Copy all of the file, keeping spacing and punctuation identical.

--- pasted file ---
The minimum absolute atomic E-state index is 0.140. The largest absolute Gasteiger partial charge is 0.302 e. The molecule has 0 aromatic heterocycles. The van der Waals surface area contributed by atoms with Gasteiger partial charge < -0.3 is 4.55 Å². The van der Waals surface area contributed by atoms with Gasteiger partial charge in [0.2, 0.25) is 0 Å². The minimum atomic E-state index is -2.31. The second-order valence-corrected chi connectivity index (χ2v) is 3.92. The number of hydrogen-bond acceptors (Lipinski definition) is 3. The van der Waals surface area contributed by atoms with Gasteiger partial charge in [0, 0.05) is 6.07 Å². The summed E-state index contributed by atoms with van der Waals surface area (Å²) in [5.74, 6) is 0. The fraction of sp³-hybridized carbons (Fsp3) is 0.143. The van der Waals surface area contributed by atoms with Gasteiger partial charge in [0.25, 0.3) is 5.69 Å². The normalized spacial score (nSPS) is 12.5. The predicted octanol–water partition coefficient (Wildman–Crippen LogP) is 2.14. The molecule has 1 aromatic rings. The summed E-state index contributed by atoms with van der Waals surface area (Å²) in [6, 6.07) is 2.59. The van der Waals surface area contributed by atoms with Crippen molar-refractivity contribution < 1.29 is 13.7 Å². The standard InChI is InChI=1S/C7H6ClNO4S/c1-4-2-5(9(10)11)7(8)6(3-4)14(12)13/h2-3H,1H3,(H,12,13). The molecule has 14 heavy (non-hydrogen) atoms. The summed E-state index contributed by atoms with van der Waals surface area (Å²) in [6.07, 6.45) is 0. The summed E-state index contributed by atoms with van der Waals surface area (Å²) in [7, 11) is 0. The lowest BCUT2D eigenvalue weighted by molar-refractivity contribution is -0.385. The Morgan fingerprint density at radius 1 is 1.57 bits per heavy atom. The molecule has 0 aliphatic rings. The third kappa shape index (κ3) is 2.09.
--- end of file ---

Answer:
The minimum absolute atomic E-state index is 0.140. The largest absolute Gasteiger partial charge is 0.302 e. The molecule has 0 aromatic heterocycles. The van der Waals surface area contributed by atoms with Gasteiger partial charge < -0.3 is 4.55 Å². The van der Waals surface area contributed by atoms with Gasteiger partial charge in [0.2, 0.25) is 0 Å². The minimum atomic E-state index is -2.31. The second-order valence-corrected chi connectivity index (χ2v) is 3.92. The number of hydrogen-bond acceptors (Lipinski definition) is 3. The van der Waals surface area contributed by atoms with Gasteiger partial charge in [0, 0.05) is 6.07 Å². The summed E-state index contributed by atoms with van der Waals surface area (Å²) in [5.74, 6) is 0. The fraction of sp³-hybridized carbons (Fsp3) is 0.143. The van der Waals surface area contributed by atoms with Gasteiger partial charge in [0.25, 0.3) is 5.69 Å². The normalized spacial score (nSPS) is 12.5. The predicted octanol–water partition coefficient (Wildman–Crippen LogP) is 2.14. The molecule has 1 aromatic rings. The summed E-state index contributed by atoms with van der Waals surface area (Å²) in [6, 6.07) is 2.59. The van der Waals surface area contributed by atoms with Crippen molar-refractivity contribution < 1.29 is 13.7 Å². The standard InChI is InChI=1S/C7H6ClNO4S/c1-4-2-5(9(10)11)7(8)6(3-4)14(12)13/h2-3H,1H3,(H,12,13). The molecule has 14 heavy (non-hydrogen) atoms. The summed E-state index contributed by atoms with van der Waals surface area (Å²) in [6.07, 6.45) is 0. The summed E-state index contributed by atoms with van der Waals surface area (Å²) in [7, 11) is 0. The lowest BCUT2D eigenvalue weighted by molar-refractivity contribution is -0.385. The Morgan fingerprint density at radius 1 is 1.57 bits per heavy atom. The molecule has 0 aliphatic rings. The third kappa shape index (κ3) is 2.09.